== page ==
Hamlet (2000)

I’ve talked about some great Hamlets and some awful Hamlets. Now I want to talk about one that I find very much a mixed bag. The direction is incredible, for the most part it’s very well cast, and it has some truly memorable visuals, even though they’re very much rooted in the world-weary pre-9/11 New York of Y2K.

The mid 90s were the golden age for teenage Shakespeare adaptations with films like “Romeo+Juliet,” “10 Things I Hate About You,” and “O.” All of these films chose to do Shakespeare in modern day, and use youthful actors in the main parts. Since many teen novels and stories feature a brooding young protagonist dealing with the loss of a parent, while trying to find his/her place in the world, it makes sense Hollywood would continue this trend with Hamlet.

The trailer markets this as a sort of “cool Hamlet,” which is more about drama and exciting visuals then long-winded speeches. Director / screenwriter Michael Almereyda has a lot of interesting experience that translates well in this film., in addition to making films he also makes documentaries and short films. I think he wanted to tell this story like a documentary of a high-profile murder case, one where one of the victims happens to be an amateur short-film maker

The Acting

I actually really liked Ethan Hawke as Hamlet. He has a real effortless delivery of Shakespeare and he plays Hamlet as a troubled art-student type of kid who wants to see life through a film lens instead of dealing with the chaos of real life. The film also has some creative staging choices for Hake’s soliloquies. Look at how they staged “To Be Or Not To Be,” in a way that though dated, is a clever way of establishing Hamlet’s worldview. This Hamlet wants to be an action hero like Schwartzenegger, but is cursed with a conscience, anxiety, and fear of the unknown:

Sam Shepherd as the Ghost

Before he was a movie star, Ethan Hawke was an accomplished stage actor appearing frequently in the gritty western-inspired dramas of playwright Sam Shepherd. It seems appropriate that for Hamlet, the ghost of his father was played by one of Hawke’s theatrical mentors, plus as I said in my post on ghosts, it’s very true to form having the ghost played by a playwright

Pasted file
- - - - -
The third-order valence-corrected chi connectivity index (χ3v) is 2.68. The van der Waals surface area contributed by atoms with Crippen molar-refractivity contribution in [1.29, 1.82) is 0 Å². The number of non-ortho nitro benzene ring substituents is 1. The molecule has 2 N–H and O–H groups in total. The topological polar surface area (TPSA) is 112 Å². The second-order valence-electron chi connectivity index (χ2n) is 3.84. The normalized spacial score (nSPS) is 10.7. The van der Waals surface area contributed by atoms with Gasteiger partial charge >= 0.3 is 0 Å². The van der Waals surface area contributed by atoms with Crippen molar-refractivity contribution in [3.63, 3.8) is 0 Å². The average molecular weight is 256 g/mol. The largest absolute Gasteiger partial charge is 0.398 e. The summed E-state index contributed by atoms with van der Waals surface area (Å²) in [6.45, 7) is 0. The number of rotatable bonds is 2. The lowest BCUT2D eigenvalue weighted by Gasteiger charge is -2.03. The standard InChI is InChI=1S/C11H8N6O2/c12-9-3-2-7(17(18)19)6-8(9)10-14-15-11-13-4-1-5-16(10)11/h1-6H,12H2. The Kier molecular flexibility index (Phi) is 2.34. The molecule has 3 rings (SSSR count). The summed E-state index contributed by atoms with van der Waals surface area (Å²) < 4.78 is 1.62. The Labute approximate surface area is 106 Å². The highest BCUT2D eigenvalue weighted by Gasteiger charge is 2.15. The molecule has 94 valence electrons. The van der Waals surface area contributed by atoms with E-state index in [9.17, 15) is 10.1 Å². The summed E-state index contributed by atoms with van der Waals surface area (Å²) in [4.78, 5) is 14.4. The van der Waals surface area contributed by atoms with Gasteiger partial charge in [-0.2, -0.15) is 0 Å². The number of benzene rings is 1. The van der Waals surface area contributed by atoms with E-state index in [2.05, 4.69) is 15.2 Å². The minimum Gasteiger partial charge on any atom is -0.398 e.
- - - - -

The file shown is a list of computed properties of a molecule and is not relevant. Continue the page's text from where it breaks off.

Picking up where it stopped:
Sam Shepherd as the Ghost in Hamlet

Shepherd is my favorite incarnation of The Ghost. He’s simultaneously fatherly and terrifying, he’s mournful and hopeful. He doesn’t have any special effects to detract from his performance, nor is he just a disembodied voice. The understated nature of Shepherd’s performance works perfectly for film!

Polonius and his family

I have to give special mention to Julia Styles (Ophelia), Liev Schrieber (Laertes), and Bill Murray (Polonius). All their scenes are great and they play off each other very well. You really feel bad for this family which winds up broken by Hamlet and the king, even though they did nothing wrong.

I particularly love this staging of Act I, Scene iii, where Laertes gives his sister Ophelia some advice before leaving for France. Their father Polonius in turn, gives Laertes some fatherly advice, concluding in the famous line: “This above all, to thine own self be true.”

Liev Schrieber as Laertes Shrieber was a great choice for a more movie -like American Laertes. He has a distinguished way of talking and a no-nonsense air about him that works well for the son of a corporate executive like Murray’s Polonius. At the same time, you can sense his boiling hatred of Hamlet, even in this first scene. He’s a great antagonist and plays well with Murray and Hawke.

Bill Murray As Polonius If you read my review of Branaugh’s Hamlet, you noticed I said that I thought his casting was terrific with two exceptions. One of which was casting Richard Briars as Polonius. Branaugh, (and Derek Jacobi in the stage production that inspired the movie), chose to direct Polonius as having no humor whatsoever- to play him as Claudius’ right-hand man. A controlling and micromanaging father who is obsessed with keeping up appearances. While Briars is a fantastic actor, you lose a lot of Polonius without giving him at least a little comic pedantry.

Bill Murry has no problem balancing the funny and business-like aspects of Polonius’ character. Like Peter Venkmen in Ghostbusters, he takes himself too seriously and loves to hear himself talk, and lke his character in Lost In Translation, he has a great deal of fatherly tenderness with Julia Styles. I also love the bit where he puts some extra money in Laertes’ backpack. This Polonius isn’t a fool, but he’s also a bit of a worry wart- and his fretting over his kids blinds him to what Hamlet is really up to.